A teachable moment can be thought of as a quick moment in time when a student’s interest in a specific subject is at its highest, usually because of a conversation or immersion in a situation that brings on curiosity. Who knows when one might occur in your classroom? I was first introduced to the idea of teachable moments in 1952 by Robert Havighurt in his book, Human Development and Education, where he wrote that, “When the timing is right, the ability to learn a particular task will be possible. This is referred to as a ‘teachable moment.’”
I like teachable moments. I remember when teachable moments forever changed my teaching career. It was when a fifth grader’s question really catapulted me into teaching science. It was because of his question that I changed my teaching schedule and started each teaching day with 45 to 60 minutes of science. The question was about the mechanical advantage of a pulley system. My student had been able to lift his brother with one hand while he sat on a hay bale attached to a series of pulleys which were anchored to barn rafters. He came to school and wanted to know why. I told him that he could calculate the reason for him being able to lift his brother by finding out what is called the “mechanical advantage” of the pulley system. He had to count the number of rope sections that supported his brother and divide it by the mass of his brother combined with the mass of the hay bale and that would be the mass of the object he was lifting with the mechanical advantage. He was so fascinated that he asked if we could do similar investigations at school, so we did!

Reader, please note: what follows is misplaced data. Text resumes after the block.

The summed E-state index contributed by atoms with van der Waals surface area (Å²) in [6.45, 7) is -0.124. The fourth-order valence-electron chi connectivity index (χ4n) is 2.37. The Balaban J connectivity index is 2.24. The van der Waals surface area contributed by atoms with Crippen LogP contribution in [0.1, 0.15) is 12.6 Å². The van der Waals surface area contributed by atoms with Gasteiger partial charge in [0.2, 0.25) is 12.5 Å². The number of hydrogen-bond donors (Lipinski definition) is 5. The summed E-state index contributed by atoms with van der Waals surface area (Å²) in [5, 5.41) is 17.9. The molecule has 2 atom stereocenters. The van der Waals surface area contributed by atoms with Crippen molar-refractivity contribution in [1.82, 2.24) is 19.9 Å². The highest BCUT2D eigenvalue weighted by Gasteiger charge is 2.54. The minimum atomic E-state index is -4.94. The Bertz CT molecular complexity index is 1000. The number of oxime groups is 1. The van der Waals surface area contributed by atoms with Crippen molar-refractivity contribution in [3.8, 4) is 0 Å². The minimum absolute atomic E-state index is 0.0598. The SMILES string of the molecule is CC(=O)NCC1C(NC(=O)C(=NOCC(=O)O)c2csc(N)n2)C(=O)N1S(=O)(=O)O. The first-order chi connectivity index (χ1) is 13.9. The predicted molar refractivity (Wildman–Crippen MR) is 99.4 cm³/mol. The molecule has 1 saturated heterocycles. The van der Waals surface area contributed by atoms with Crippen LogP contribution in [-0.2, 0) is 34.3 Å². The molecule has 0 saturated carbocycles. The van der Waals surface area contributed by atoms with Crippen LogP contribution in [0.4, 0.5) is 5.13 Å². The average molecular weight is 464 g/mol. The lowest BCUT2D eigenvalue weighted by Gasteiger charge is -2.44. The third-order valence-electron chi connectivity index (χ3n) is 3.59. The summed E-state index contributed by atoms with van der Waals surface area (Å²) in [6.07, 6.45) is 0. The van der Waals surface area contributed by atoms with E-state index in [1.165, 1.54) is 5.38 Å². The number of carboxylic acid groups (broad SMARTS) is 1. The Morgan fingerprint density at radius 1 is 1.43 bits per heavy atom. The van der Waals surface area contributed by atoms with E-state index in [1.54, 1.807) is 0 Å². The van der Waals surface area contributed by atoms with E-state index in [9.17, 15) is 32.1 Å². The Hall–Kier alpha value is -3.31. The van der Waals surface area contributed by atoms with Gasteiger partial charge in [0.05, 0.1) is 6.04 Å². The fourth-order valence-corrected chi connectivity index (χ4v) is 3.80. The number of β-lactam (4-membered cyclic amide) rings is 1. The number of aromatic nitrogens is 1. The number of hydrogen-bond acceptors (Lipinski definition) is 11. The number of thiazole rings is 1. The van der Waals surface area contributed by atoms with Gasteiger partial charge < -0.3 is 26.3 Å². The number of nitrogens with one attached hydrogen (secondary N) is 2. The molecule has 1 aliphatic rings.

That teachable moment happened the very first semester during my first year of teaching. Soon after that, I went to my first AIMS Professional Learning workshop and was introduced to the math and science tasks and investigations written at AIMS. I immediately began using them in my science and math classroom. I saw a difference with my students, and they loved the hands-on tasks, were engaged in their learning, and continually asked for more “AIMS.” The curiosity of that one student did more for me as a teacher than he could have ever imagined. I recommend doing the AIMS investigation Pulley Power to investigate pulleys so students will understand how they work. Don’t let teachable moments initiated by a student’s question go unnoticed, and let me know how those questions have impacted your career.